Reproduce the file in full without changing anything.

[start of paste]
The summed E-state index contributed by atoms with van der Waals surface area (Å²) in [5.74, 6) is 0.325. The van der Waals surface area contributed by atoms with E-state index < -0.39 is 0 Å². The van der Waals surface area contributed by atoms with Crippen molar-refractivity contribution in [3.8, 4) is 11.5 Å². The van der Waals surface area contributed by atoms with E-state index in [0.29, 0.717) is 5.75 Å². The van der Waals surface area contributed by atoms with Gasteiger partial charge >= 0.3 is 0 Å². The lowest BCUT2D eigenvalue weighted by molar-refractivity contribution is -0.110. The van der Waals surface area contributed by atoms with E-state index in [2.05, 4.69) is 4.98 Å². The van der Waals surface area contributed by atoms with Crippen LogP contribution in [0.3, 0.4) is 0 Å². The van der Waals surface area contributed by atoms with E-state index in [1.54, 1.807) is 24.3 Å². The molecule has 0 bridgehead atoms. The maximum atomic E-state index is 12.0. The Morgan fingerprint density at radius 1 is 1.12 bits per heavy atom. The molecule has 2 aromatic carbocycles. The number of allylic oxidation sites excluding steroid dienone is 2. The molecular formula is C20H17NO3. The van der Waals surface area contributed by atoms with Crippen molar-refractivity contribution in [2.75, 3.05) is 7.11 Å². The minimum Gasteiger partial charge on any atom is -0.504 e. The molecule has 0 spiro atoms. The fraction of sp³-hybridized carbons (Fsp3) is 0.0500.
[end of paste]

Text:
The summed E-state index contributed by atoms with van der Waals surface area (Å²) in [5.74, 6) is 0.325. The van der Waals surface area contributed by atoms with E-state index < -0.39 is 0 Å². The van der Waals surface area contributed by atoms with Crippen molar-refractivity contribution in [3.8, 4) is 11.5 Å². The van der Waals surface area contributed by atoms with E-state index in [0.29, 0.717) is 5.75 Å². The van der Waals surface area contributed by atoms with Gasteiger partial charge >= 0.3 is 0 Å². The lowest BCUT2D eigenvalue weighted by molar-refractivity contribution is -0.110. The van der Waals surface area contributed by atoms with E-state index in [2.05, 4.69) is 4.98 Å². The van der Waals surface area contributed by atoms with Crippen LogP contribution in [0.3, 0.4) is 0 Å². The van der Waals surface area contributed by atoms with E-state index in [1.54, 1.807) is 24.3 Å². The molecule has 0 bridgehead atoms. The maximum atomic E-state index is 12.0. The Morgan fingerprint density at radius 1 is 1.12 bits per heavy atom. The molecule has 2 aromatic carbocycles. The number of allylic oxidation sites excluding steroid dienone is 2. The molecular formula is C20H17NO3. The van der Waals surface area contributed by atoms with Crippen molar-refractivity contribution in [2.75, 3.05) is 7.11 Å². The minimum Gasteiger partial charge on any atom is -0.504 e. The molecule has 0 spiro atoms. The fraction of sp³-hybridized carbons (Fsp3) is 0.0500.